How does having runtime DSP in games affect the user’s experience?
Runtime DSP is a huge leap in game audio, and I’ve been incredibly happy to see it occur over the past few years. It is another example of the pro audio industry paying attention to games. Runtime DSP helps solve two of the big creative challenges we have in game audio: repetition and interaction with the environment.
Repetition is an issue in games because we are actually pretty good at recognizing when we hear the exact sound twice. Prior to the advent of recording, that literally never occurred in human experience. No vocal utterance or gunshot or sound of garbage cans crashing is ever exactly the same. But in games, when we play back WAV files, we present the same sound; this breaks the illusion we’re trying so hard to create. By using DSP in games, we can alter—subtly or not so subtly—how sounds sound each time they’re played. So rather than hearing the same dinosaur roar over and over, we can take an animal sound and pitch shift it, flange it, whatever, using run-time DSP effects. And each time we need the dinosaur to roar, we can pick different DSP parameters with different automations, giving us a unique sound each time it's heard. That’s only possible with in-game, runtime DSP effects. DSP gives tremendously more flexibility in our sound effects generation.
DSP also lets us tailor sounds to specific environments of contexts. For example, suppose I have character dialog, but that character may or may not be using their radio to communicate. By storing the unprocessed dialog and running the “radioize” DSP at runtime, that gives us far more flexibility and even allows for cases where a line starts radioized, but mid-sentence the player might turn off their radio because we’ve gotten close enough to them to hear them “acoustically.” And of course, now we can emulate damage to the radio, also by using some DSP techniques that trash the sound or otherwise degrade it.
And of course, this doesn’t even touch some of the Virtual Reality issues we’ve already discussed.
I’d love to hear your thoughts on how exactly making professional-grade DSP effects available to game developers pushed the industry forward.
Back in 2000 at Microsoft, we tried very hard to get run-time DSP effects into games for the reasons outlined above, and designed the Xbox audio system accordingly. We even put in a dedicated 56000 DSP chip specifically to support these effects—we knew that pro audio DSP companies were very familiar with that chip and had experience programming them. And there were a couple attempts to use custom DSP effects, but in the end it was a bit too cumbersome to use and the industry wasn’t quite ready for it.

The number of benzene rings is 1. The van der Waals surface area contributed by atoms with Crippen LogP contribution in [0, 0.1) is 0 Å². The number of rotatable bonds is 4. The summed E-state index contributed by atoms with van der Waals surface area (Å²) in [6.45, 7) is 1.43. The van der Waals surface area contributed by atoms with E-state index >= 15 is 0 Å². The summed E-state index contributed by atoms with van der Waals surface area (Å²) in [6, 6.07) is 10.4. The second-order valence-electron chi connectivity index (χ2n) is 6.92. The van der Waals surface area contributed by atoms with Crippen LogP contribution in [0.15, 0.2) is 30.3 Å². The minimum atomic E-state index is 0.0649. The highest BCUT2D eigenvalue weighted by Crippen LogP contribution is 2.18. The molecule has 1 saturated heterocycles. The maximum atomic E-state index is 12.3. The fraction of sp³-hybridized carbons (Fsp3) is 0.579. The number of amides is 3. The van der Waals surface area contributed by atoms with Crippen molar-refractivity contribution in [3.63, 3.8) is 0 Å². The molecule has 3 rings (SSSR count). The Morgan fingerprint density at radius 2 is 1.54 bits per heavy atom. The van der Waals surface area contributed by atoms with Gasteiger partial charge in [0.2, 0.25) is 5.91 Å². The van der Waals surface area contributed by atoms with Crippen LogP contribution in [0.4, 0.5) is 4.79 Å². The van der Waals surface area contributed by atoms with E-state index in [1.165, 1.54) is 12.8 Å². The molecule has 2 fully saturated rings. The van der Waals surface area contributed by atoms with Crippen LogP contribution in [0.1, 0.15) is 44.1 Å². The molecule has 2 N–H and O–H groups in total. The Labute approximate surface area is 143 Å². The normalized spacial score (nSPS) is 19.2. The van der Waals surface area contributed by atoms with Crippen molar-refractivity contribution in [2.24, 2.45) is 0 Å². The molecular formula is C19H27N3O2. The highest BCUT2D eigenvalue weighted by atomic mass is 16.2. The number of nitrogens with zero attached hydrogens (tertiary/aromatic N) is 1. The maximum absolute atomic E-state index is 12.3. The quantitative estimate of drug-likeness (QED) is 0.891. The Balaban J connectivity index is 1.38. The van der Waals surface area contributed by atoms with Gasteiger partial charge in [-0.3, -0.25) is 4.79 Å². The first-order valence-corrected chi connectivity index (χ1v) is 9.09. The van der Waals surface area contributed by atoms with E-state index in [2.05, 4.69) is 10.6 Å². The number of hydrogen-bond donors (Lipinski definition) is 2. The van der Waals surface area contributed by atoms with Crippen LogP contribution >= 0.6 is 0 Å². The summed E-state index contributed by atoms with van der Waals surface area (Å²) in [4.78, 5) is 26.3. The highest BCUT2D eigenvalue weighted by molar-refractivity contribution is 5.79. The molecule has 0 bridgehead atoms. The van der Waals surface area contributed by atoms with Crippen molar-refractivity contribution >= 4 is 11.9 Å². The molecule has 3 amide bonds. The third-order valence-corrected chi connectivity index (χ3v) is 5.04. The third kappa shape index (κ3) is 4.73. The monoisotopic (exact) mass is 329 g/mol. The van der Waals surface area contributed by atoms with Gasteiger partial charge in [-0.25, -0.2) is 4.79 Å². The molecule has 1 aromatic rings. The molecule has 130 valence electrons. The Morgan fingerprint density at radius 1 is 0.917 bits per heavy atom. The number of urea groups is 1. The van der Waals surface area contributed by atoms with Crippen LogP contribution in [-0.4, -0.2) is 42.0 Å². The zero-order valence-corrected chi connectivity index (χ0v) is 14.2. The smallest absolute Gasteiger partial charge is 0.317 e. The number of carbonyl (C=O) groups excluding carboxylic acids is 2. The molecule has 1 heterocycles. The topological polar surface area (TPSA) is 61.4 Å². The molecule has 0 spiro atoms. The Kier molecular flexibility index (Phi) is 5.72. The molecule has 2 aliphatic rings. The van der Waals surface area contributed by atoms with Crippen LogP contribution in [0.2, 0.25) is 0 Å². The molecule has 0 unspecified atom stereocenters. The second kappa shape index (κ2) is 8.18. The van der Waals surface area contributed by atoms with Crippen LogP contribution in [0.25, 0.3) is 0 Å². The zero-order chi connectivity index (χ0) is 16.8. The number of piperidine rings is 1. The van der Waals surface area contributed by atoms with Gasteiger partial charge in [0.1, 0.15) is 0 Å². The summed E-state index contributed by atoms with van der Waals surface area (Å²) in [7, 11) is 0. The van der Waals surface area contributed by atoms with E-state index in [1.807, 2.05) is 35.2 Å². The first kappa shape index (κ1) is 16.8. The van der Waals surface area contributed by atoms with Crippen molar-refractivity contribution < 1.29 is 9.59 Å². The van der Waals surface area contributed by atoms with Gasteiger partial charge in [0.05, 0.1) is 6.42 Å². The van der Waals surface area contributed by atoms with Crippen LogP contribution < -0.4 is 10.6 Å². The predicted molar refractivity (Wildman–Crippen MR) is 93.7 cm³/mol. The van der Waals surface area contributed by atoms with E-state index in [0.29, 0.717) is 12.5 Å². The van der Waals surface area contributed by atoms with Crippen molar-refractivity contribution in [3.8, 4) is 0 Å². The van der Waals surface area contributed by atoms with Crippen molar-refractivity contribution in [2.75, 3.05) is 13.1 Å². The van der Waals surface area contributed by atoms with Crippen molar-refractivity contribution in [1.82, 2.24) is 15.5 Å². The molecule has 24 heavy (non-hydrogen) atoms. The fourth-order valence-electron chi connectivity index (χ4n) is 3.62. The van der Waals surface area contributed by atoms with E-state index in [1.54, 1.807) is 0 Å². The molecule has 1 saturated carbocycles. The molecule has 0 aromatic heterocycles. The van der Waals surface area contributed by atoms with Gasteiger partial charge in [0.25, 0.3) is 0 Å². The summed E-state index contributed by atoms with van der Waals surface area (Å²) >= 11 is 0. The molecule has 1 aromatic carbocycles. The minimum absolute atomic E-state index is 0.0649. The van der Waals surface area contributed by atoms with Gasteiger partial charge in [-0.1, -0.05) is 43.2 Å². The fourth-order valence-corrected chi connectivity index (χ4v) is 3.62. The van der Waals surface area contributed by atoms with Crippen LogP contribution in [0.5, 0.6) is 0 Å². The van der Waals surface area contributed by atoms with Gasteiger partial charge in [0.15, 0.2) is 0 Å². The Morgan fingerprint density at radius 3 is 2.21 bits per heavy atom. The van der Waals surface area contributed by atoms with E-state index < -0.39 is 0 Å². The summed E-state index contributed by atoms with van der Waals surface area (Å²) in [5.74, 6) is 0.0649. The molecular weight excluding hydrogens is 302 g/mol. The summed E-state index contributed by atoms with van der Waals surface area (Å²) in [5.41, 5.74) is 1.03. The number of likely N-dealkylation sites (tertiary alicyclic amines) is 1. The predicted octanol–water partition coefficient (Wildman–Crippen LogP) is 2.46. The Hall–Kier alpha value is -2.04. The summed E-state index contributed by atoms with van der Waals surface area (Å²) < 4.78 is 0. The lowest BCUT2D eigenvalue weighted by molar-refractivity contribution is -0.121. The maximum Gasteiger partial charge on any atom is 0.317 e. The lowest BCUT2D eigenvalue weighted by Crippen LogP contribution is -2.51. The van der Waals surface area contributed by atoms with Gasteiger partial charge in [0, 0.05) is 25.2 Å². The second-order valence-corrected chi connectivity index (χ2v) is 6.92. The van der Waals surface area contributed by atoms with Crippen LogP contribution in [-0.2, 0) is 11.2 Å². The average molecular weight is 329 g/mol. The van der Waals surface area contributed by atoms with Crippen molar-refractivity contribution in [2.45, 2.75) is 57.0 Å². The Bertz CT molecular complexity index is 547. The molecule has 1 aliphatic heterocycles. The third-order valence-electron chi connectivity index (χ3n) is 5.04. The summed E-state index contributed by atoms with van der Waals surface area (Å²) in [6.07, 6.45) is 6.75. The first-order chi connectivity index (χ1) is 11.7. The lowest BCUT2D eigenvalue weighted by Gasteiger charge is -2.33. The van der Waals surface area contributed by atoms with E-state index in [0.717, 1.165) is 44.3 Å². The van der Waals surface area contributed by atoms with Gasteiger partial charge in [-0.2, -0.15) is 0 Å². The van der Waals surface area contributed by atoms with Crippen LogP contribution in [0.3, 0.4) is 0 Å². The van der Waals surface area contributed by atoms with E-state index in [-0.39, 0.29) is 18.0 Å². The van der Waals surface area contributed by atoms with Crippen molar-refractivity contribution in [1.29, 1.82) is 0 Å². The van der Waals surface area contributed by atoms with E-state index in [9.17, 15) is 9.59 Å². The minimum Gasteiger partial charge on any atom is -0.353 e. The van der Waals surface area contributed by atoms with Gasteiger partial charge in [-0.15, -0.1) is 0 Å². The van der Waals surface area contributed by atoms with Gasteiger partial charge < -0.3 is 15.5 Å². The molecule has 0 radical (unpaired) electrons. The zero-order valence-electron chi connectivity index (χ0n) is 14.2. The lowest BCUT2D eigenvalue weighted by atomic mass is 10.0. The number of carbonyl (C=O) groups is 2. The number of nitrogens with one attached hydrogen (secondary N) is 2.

The emergence of game audio engines/platforms such as Wwise and FMOD, combined with the increase in CPU power and memory finally enabled people to be able to create DSP effects and put them directly into game engines. One other thing we’re starting to see is DSP effects specifically designed for the game industry—for example there are effects available designed to create sound variations or to specifically create creature sounds. That to me is very exciting!
In your article “6 Surprising Facts About Composing Music for Video Games” you write, “Because you don’t know when various story elements will actually happen (it depends on the player), when composing for video games you have to write your music to be flexible, and know how to quickly change from ‘wandering around’ music to ‘battling for your life,’ while not sounding obvious or abrupt.” How can composers handle this context-switching naturally?
There have literally been whole books written about this! Part of the fun of working in games is that we’re still figuring this all out…What does it mean to take music—an inherently linear medium—and integrate it into video games—an inherently non-linear medium? Some of the techniques involve breaking music into small(ish) segments from a couple measure to several full musical phrases. As the game plays, special software in the game called the “audio engine” take those smaller segments and line them up to play. Sort of like Mozart’s “Musical dice” game, but with a bit more finesse.
Another technique is vertical layering. Imagine you’re doing a horror game and you’d like to be able to adjust how creepy the music is. You might record some aleatoric high string parts. When the music plays normally, though, you keep these muted. Only as the player walks down the increasingly scary hallway might you start to slowly fade in those string tracks.